Old Part Day: Voltage Controlled Filters

For thirty years, the classic synths of the late 70s and early 80s could not be reproduced. Part of the reason for this is market forces — the synth heads of the 80s didn’t want last year’s gear. The other part for the impossibility to build new versions of these synths was the lack of parts. Synths such as the Prophet 5, Fairlight CMI, and Korg Mono/Poly relied on voltage controlled filter ICs — the SSM2044 — that you can’t buy new anymore. If you can source a used one, be prepared to pay $30. New old stock costs about $100.

Now, these chips are being remade. A new hardware revision for this voltage controlled filter has been taped out by the original hardware designer, and these chips are being produced in huge quantities. Instead of $100 for a new old stock chip, this chip will cost about $1.60 in 1000 unit quantities.

The list of synths and music boxes sporting an SSM2044 reads like a Who’s Who of classic electronic music machines. E-Mu Drumulators, Korg polyphonic synths, Crumars, and even a Doepfer module use this chip in the filter section. The new chip — the SSI2144 — supposedly provides the same classic tone but adds a few improvements such as improved pin layouts, an SSOP package, and more consistent operation from device to device.

This news follows the somewhat recent trend of chip fabs digging into classic analog designs of the 70s, realizing the chips are being sold for big bucks on eBay, and releasing it makes sense to spin up a new production line. Last year, the Curtis CEM3340 voltage controlled oscillator was rereleased, giving the Oberheim OB, Roland SH and Jupiter, and the Memory Moog a new lease on life. These chips aren’t only meant to repair broken, vintage equipment; there are a few builders out there who are making new devices with these rereleased classic synths.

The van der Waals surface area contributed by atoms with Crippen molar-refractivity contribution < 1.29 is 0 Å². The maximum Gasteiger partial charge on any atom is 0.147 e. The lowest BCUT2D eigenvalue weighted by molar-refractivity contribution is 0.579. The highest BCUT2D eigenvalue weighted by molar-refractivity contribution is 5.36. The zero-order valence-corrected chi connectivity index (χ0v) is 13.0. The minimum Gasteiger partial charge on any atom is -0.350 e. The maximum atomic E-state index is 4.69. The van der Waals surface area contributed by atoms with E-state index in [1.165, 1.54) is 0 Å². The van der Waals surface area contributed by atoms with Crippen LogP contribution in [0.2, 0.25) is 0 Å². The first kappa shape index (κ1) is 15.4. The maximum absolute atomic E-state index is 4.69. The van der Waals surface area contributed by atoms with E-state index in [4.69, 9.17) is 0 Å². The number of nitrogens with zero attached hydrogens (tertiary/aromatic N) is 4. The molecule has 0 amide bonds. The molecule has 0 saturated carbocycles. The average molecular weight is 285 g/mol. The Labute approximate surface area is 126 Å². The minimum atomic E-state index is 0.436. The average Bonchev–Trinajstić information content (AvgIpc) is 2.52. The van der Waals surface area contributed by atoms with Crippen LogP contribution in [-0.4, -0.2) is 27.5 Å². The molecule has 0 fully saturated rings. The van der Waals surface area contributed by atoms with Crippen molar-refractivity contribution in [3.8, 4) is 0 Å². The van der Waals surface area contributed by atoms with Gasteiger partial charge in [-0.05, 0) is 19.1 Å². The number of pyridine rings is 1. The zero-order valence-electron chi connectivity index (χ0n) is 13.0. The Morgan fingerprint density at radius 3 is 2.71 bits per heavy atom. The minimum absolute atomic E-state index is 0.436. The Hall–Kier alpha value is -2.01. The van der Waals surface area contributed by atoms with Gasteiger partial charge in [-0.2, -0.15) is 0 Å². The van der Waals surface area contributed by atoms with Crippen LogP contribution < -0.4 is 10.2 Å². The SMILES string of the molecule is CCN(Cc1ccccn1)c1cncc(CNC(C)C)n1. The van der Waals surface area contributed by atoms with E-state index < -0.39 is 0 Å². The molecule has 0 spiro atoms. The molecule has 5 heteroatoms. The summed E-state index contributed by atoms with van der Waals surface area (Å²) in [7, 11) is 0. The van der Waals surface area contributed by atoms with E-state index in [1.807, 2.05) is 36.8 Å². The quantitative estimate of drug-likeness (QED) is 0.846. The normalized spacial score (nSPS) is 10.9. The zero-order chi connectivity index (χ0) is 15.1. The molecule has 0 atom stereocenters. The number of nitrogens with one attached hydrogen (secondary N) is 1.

57 thoughts on “Old Part Day: Voltage Controlled Filters

      1. The “is” before ‘market place’ should be “was” ?

        ..I don’t email on this device – perhaps all posts should contain a link so we can easily contact someone with suggestions.

      2. You need to chill. I know you deal with this a lot…

        But it’s hardly tactful to flame someone for correcting your fuckup, even if it’s minor and nobody else really cared. That said IDK if this particular commenter has been problematic previously. BTW, to *find* your email one has to go to About, then your twitter, then your github; or possibly another path I didn’t find. Perhaps if you want people to email about suggestions/corrections, an address for such things should be displayed; doesn’t seem right to congest the tip line with that either.

        Great article though, contains information we care about in a good format. Great to see someone making old synth chips again. SID when? :P